Monday's White House meeting between President Obama and labor leaders focused on one of the most contentious - and most sensible - aspects of health reform: the proposed tax on employer-provided, high-value health insurance plans. The Senate version of the health-care bill would impose a 40 percent excise tax on insurance at or above $23,000 annually in 2013; the House contains no comparable measure. This so-called Cadillac tax would be paid by insurers but presumably its costs would be passed on to those who purchase such policies, both corporations and workers.
For no particularly good reason, the U.S. tax code asks workers to pay taxes on any wages they receive - but when they receive benefits in the form of health insurance, they do not have to pay any taxes on them. This forces people who don't get health insurance at work to subsidize those who do. People in the higher tax brackets benefit the most. The system is regressive, in other words - and it encourages excess spending on health care.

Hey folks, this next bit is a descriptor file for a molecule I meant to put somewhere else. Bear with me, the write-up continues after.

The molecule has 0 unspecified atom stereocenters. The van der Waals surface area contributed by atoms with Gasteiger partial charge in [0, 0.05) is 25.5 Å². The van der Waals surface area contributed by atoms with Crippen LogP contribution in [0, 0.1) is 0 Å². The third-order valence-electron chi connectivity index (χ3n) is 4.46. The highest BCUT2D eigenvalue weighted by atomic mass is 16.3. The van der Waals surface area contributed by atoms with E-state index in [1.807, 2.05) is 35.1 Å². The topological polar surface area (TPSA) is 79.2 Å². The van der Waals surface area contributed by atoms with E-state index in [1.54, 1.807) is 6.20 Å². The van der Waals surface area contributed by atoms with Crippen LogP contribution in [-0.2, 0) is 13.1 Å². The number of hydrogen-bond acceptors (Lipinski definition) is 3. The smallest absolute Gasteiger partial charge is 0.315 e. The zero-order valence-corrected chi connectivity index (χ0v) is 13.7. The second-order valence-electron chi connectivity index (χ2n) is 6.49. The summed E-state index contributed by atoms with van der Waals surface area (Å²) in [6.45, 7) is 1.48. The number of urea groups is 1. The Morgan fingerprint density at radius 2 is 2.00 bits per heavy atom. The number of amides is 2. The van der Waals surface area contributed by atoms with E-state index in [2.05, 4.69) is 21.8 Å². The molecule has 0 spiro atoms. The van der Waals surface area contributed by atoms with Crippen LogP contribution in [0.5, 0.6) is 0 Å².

Congress couldn't bring itself to correct this situation entirely, in large part because of opposition from union leaders. But the Senate, in its version of health-care reform, took a step in the right direction with its Cadillac tax. The attraction of the tax is that it raises money to pay for health reform - about $150 billion from 2013 to 2019 - while simultaneously making health reform less costly, by reducing the over-consumption of health care. Union leaders strenuously oppose even this change.
One of their arguments is that what is presented as a tax on Cadillac health plans will quickly end up covering Chevys as well. The $23,000 annual limit for a family policy ($8,500 for individuals) would increase annually, growing by the consumer price index plus one percent. The Congressional Joint Committee on Taxation estimates that fewer than 8 percent of taxpayers would be affected in 2013.
- Washington Post
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